Wise to the Wind
Gone with the Wind may or may not top Benbow's reading list, but it aptly describes his fishing philosophy: gone fishing with the wind. Rippled, moving water rings the aquatic dinner bell while masking fishermen from their quarry. "Don't hesitate to go out on breezy days because wind stirs things up and gets fish feeding," he says. "I do better in the wind than on bright, calm 'chamber of commerce' days. Bonefish in mirror-smooth water get hard to approach. They can see better and may spook when they hear baits splash down nearby."
A wind-ruffled surface can complicate the task of identifying fishy signs such as bulging water and barely protruding tail tips, but the added stealth factor makes an angler's efforts worthwhile. Speaking of effort, have you ever had to pole a boat against the wind?
Wilson tries to pre-select which flats he fishes according to wind direction on a given day. "Nobody can fight the wind for long distances," he says. "Start in an area that lets you pole downwind or at least crosswind. And if you can keep the sun at your back, so much the better."
Working downwind not only helps the person on the poling platform, but it can also enhance angler performance, as Patterson points out: "It's much harder to make long or accurate casts into the wind."
In a flats guide's ideal world, current and wind cooperate by moving in the same direction. When the two fail to align, Wilson observes which carries more clout and plans his route accordingly. "I look for fish to travel into the wind or current, whichever is stronger," he says. "Some flats don't have much current, especially on the crown. In this case, fish usually move into the wind."
Nobody needs a depth finder to navigate the flats, but dialed-in guides constantly read the bottom with a sharp eye to gather important information. Identifying features such as small humps or channels that affect current flow indicates where to fish, while determining the bottom type can narrow the choice of which baits or artificials to use.
"I prefer hard-bottom areas because I know fish get in there to forage, not loaf. A crusty, coral-and-rock bottom full of pits holds crabs, so bonefish like to root around in that stuff," Benbow says. For this reason, he advises fly-fishermen to use crab patterns when casting on hard-bottom flats.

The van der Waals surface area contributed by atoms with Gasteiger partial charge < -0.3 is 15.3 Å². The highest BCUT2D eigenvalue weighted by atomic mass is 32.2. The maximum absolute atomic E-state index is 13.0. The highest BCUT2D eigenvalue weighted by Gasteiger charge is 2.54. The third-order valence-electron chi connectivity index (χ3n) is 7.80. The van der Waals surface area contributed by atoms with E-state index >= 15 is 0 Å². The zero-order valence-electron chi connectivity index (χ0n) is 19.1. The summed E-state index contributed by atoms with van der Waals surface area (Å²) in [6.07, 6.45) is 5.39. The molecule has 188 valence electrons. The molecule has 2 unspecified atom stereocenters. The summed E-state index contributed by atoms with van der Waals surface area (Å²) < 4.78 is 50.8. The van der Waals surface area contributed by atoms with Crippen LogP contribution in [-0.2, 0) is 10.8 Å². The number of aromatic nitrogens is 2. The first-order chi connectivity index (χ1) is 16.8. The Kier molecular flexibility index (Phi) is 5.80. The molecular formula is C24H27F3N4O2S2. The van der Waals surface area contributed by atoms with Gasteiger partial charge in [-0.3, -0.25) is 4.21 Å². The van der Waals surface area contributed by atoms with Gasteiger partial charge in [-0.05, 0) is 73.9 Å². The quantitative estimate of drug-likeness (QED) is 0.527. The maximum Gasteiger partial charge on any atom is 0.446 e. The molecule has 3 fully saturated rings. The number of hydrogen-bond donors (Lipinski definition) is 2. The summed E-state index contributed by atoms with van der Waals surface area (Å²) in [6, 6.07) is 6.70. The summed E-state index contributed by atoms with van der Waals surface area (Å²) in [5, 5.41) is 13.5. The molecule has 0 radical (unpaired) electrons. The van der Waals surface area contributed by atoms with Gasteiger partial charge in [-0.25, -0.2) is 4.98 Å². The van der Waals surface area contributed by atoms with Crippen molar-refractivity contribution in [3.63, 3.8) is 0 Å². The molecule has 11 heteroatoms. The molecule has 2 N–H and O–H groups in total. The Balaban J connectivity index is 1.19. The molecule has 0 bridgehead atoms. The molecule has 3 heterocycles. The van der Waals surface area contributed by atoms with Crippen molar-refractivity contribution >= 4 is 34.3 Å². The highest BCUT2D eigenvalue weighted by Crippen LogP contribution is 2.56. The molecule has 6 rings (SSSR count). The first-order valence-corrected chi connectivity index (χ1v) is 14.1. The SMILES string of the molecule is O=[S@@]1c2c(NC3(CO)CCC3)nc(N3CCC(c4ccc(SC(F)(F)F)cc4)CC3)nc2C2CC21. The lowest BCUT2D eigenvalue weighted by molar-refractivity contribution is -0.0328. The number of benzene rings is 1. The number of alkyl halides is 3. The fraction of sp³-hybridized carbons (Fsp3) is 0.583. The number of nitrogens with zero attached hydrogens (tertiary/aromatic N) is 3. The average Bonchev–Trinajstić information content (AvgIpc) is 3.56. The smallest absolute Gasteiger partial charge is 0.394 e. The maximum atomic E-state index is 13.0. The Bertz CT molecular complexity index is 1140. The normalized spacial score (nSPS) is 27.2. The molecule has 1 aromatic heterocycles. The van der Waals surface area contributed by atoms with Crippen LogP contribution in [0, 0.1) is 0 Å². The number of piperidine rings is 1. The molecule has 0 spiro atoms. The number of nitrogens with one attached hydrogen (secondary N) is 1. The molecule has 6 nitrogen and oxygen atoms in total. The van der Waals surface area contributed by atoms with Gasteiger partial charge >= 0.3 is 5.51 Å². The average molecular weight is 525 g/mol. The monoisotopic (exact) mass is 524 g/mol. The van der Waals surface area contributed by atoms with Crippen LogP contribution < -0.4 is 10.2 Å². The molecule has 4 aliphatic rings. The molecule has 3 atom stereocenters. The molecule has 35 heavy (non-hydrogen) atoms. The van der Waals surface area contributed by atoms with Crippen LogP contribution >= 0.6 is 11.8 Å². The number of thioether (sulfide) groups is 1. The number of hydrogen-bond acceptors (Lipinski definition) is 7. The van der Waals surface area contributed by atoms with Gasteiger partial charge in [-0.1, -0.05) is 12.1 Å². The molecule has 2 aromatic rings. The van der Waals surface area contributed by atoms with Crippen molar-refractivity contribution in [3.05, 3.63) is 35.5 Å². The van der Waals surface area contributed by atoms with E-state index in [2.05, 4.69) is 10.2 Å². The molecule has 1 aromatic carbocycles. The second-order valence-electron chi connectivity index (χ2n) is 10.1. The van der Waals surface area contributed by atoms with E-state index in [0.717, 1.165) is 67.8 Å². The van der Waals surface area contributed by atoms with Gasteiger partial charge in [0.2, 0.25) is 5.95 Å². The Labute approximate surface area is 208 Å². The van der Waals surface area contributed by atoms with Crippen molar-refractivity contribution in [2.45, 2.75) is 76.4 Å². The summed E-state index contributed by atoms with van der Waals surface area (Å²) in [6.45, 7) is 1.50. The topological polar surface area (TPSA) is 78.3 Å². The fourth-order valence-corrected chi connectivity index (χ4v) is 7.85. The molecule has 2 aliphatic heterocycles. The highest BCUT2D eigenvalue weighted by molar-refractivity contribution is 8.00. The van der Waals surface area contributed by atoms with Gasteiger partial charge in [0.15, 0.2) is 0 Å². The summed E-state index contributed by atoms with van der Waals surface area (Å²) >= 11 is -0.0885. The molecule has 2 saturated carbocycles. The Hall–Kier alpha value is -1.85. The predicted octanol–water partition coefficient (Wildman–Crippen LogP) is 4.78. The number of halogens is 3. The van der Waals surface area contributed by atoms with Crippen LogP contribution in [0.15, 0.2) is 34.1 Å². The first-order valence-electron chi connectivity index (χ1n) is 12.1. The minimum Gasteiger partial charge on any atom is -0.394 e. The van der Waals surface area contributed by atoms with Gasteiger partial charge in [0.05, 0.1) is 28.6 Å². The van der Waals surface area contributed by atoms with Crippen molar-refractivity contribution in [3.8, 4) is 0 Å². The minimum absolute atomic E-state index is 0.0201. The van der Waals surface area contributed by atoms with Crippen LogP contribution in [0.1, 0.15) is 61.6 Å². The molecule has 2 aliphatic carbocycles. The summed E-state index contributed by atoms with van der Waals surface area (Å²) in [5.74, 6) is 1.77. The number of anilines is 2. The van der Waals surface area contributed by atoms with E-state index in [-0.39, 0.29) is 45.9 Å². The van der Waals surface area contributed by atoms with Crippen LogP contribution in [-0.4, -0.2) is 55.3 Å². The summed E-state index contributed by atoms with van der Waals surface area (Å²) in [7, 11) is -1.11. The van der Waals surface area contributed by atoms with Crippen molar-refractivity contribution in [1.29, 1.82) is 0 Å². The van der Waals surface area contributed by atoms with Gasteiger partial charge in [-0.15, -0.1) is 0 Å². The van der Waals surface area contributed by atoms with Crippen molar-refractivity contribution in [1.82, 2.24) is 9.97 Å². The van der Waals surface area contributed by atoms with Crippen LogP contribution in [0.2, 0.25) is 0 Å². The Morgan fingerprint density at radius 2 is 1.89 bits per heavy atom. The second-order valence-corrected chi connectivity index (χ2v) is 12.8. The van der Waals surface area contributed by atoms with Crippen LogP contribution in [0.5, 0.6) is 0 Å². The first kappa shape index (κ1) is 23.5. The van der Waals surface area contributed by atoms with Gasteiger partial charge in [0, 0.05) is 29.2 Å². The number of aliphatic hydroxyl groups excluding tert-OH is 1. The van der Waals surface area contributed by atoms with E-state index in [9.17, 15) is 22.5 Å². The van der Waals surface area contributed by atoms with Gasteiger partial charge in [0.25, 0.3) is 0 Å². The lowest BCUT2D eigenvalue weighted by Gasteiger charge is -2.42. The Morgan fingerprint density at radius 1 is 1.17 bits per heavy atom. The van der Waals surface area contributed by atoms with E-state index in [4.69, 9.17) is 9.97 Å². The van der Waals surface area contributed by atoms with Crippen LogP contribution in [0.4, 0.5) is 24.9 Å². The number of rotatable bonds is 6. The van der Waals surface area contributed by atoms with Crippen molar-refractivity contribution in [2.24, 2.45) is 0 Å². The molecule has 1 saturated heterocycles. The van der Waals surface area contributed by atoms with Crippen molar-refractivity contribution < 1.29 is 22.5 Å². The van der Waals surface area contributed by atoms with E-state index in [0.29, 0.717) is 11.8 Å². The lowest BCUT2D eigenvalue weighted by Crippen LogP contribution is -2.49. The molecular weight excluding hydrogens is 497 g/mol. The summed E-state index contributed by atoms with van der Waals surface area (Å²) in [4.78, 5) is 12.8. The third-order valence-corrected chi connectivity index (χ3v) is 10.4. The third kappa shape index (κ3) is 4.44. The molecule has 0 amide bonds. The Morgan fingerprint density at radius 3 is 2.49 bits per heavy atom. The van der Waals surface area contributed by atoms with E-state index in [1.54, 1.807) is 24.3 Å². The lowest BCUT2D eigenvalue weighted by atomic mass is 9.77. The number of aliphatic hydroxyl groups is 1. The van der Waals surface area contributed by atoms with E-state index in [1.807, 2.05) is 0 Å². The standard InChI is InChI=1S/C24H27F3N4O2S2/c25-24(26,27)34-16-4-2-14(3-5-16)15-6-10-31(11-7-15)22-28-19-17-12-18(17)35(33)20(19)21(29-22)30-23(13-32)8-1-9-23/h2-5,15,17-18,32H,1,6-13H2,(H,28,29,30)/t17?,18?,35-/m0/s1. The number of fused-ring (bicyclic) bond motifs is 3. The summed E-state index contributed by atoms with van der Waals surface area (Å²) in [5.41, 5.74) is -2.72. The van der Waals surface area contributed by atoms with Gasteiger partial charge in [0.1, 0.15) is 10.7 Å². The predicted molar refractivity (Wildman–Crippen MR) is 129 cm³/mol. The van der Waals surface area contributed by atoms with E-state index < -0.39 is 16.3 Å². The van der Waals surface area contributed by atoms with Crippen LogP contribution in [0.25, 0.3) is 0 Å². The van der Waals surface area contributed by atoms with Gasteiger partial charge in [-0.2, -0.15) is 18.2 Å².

Patterson, on the other hand, would rather search for bonefish over a soft, grassy bottom because resident shrimp tend to draw bones to such areas. The terrain offers an advantage when it comes to tracking down fish. "A soft bottom makes it easier to read bonefish because of their muds."
A dust cover protects a good book while it sits on the shelf between readings; a covering of dust on a flat represents an important yet frequently overlooked sign that anglers should read carefully at every opportunity.
"When I'm poling through an area of clear water and notice the bottom becoming dusty, I say, 'Aha!'" Wilson says. "A dusty bottom sends up a red flag that tells me to lean on the pole so the wind won't push me through an area too quickly." Plants and rocks wearing a thin coat of freshly settled sediment betray actively feeding fish that recently stirred up a mud. "I stop and take a careful look in all directions to try to follow the tail of that comet to a more active mud."
Since bonefish usually make a puff of mud, move ahead a few feet and mud again, Patterson can tell which way one is heading even if he can't see the fish itself. Some conditions, however, force him to speed-read muds written in disappearing ink. "In strong current, every mud you see is fresh because the clouds fade away quickly. You know where he is: where the mud is darkest."
Hungry fish on a feeding mission form muds and can produce a banner day. Benbow says anglers who find a group of mudding bones in 12 to 18 inches of water usually enjoy more success than those who try to sneak up on skittish tailers. Mudding fish usually act less finicky and take baits aggressively as they compete with each other for food.
Shallow-water fishermen should always do their best to locate muds with the understanding that they'll suffer occasional disappointments. "Muds are a good sign, although we sometimes get fooled because mullet create muds the same way bonefish do."
Stay in School
Avid readers never stop learning, and the same applies to anglers who read flats. Hlis warns there are no hard and fast rules that govern fish behavior and no substitute for time on the water to become familiar with the locals' habits. "You can learn to read flats while fishing with a guide or a friend, or by getting out often by yourself. And you won't learn everything on one trip. I feel fortunate to have had mentors like captains Bill Curtis and Marshall Cutchin," he says. Hlis also recommends reading Flyfisher's Guide to the Florida Keys by Capt. Ben Taylor (Wilderness Adventures Press, 2001).
Benbow stresses the importance of becoming a student of the flat. We all learned to read books in school; what better classroom to learn flats signs than flats themselves? "Get out not to fish, but to observe each flat as a living entity," he says. "I like to walk a new flat before fishing it, looking for food sources like crabs or shrimp. I then try to duplicate those colors with my flies, bait or lures."
Life as an eternal student gives Benbow the chance to teach his 15-year-old son, Donnie, how fish react to different tides, temperatures and wind conditions. "We often sit out there and just observe, or he and his friends wade to get a close look at the life on a flat," he says.
Taking notes has become part of Benbow's routine. He records details from every trip, good or bad, and puts the knowledge to use the next time he fishes. Studying on and off the water helps him understand the signs he reads on the flats.